How to Best Manage Negative Reviews and Pirated Copies of Your Books

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Carrie De Simas

Editor in Chief @ GoneWithTheWord

I see many writers on social media complaining about negative reviews or variations of what they perceive as bad publicity.

Although no writer yearns for bad press, pirated copies of their books or harsh criticisms, there is a right way and a wrong way to handle it.

In martial arts, the student learns that you don’t block a punch because that means you take the full impact of the thrown fist. What you do, is grab the fist and pull it through, following the forward momentum of the punch and throwing the attacker off guard so that they are the ones to fall into the mud, not you.

The same is true of negative publicity and reviews. Grab that review and follow it through. You will look stronger, better, more professional and—perhaps most importantly—like you are secure enough to not worry about the small details of one bad review. Done well, you’ll even show a sense of self-deprecating humor, which most people admire as a sign of confidence and strength.

For example, during a recent concert tour that landed him in Singapore, Bruno Mars found bootlegged copies of his work at a marketplace. What were his options? Report the vendor? Make a public debacle of the illegal copies? Or…follow the punch though. He chose the latter. He tweeted about it with a photo of him smiling and posing with copies he presumably purchased.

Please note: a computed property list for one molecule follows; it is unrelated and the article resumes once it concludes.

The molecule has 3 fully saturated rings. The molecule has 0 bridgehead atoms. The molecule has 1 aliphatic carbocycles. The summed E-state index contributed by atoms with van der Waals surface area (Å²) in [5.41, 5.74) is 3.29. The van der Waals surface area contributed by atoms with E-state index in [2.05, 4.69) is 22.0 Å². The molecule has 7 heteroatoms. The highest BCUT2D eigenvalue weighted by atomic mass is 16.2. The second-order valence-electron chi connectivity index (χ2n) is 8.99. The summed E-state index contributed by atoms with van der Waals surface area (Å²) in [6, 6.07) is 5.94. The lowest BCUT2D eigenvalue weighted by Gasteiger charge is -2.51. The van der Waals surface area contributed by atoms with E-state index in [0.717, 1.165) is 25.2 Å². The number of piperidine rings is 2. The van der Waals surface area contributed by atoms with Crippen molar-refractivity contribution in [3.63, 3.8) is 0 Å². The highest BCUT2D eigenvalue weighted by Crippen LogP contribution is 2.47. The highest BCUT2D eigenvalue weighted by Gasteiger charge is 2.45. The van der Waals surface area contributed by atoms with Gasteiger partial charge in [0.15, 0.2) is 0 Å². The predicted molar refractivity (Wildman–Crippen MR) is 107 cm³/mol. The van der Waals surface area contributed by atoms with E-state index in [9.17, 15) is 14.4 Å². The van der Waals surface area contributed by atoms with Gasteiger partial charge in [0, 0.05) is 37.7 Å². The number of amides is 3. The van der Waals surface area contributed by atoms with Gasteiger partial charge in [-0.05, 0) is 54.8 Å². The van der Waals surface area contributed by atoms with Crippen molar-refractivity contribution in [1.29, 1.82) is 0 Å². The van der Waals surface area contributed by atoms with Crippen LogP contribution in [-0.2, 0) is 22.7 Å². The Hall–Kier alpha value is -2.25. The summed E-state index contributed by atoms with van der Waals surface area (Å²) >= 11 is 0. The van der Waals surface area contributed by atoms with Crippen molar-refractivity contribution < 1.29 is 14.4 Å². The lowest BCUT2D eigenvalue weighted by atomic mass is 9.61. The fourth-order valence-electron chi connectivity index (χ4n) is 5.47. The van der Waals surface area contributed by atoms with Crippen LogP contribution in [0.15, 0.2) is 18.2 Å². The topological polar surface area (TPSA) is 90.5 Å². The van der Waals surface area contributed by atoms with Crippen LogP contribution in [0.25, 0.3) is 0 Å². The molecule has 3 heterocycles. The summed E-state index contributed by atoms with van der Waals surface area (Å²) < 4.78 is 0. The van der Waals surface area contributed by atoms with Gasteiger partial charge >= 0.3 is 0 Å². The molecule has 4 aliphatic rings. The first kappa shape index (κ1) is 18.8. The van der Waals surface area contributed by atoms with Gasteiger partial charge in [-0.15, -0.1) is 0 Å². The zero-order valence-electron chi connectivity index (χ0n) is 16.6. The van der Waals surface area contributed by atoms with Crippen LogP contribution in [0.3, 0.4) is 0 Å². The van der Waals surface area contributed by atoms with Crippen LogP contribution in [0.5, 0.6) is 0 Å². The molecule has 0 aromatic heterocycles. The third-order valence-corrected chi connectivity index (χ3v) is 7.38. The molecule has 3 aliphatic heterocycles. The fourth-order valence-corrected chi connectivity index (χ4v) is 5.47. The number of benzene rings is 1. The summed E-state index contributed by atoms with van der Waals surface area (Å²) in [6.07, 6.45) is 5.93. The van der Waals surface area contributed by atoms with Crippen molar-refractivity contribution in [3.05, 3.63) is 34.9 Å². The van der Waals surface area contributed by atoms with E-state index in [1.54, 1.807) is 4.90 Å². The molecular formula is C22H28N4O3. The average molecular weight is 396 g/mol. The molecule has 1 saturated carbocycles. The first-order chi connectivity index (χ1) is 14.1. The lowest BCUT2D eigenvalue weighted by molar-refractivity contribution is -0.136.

Brilliant. He knows he can’t stop every bootleg from occurring, so why not turn it into a PR event for himself? He shows confidence in his work and success and a sense of humor. What he is saying to the world: my work is great so one or two vendors selling bootlegged copies will only get my work out further and faster and be good for me in the end anyway.

Another example is writer and director Kevin Smith whose films include the controversial religious parody Dogma. When the film was released in his hometown, a religious protest was scheduled. He heard about it. What were his options? Go and protest the protesters? Defend his work through his social media platforms or traditional media sources? What did he do? He followed through on the punch and showed up to join in on the protest with homemade signs declaring: Dogma is Dogshit. Then he turned it into part of his lecture tour. This shows Smith’s confidence and his trademark sharp sense of humor.

What do you think people remember more? The bad reviews, protests, bootlegged copies? Or your response? If you manage it well, the old adage is true: there is no such thing as bad publicity. 

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